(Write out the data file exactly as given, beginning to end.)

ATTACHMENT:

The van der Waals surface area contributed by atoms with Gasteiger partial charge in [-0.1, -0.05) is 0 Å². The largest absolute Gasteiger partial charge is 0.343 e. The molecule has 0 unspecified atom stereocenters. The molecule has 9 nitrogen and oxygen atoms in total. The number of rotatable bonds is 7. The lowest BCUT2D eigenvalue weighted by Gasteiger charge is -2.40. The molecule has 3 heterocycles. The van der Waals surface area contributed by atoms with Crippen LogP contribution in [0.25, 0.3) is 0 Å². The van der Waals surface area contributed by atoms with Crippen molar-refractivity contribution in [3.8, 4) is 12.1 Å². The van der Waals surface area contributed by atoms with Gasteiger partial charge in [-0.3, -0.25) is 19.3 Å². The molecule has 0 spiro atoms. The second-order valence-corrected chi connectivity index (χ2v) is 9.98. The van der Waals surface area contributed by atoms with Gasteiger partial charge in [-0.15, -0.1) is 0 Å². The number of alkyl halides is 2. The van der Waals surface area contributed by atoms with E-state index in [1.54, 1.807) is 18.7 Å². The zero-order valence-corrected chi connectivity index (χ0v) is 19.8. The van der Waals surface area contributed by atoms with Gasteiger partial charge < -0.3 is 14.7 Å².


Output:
The van der Waals surface area contributed by atoms with Gasteiger partial charge in [-0.1, -0.05) is 0 Å². The largest absolute Gasteiger partial charge is 0.343 e. The molecule has 0 unspecified atom stereocenters. The molecule has 9 nitrogen and oxygen atoms in total. The number of rotatable bonds is 7. The lowest BCUT2D eigenvalue weighted by Gasteiger charge is -2.40. The molecule has 3 heterocycles. The van der Waals surface area contributed by atoms with Crippen LogP contribution in [0.25, 0.3) is 0 Å². The van der Waals surface area contributed by atoms with Crippen molar-refractivity contribution in [3.8, 4) is 12.1 Å². The van der Waals surface area contributed by atoms with Gasteiger partial charge in [-0.3, -0.25) is 19.3 Å². The molecule has 0 spiro atoms. The second-order valence-corrected chi connectivity index (χ2v) is 9.98. The van der Waals surface area contributed by atoms with Gasteiger partial charge in [-0.15, -0.1) is 0 Å². The number of alkyl halides is 2. The van der Waals surface area contributed by atoms with E-state index in [1.54, 1.807) is 18.7 Å². The zero-order valence-corrected chi connectivity index (χ0v) is 19.8. The van der Waals surface area contributed by atoms with Gasteiger partial charge < -0.3 is 14.7 Å².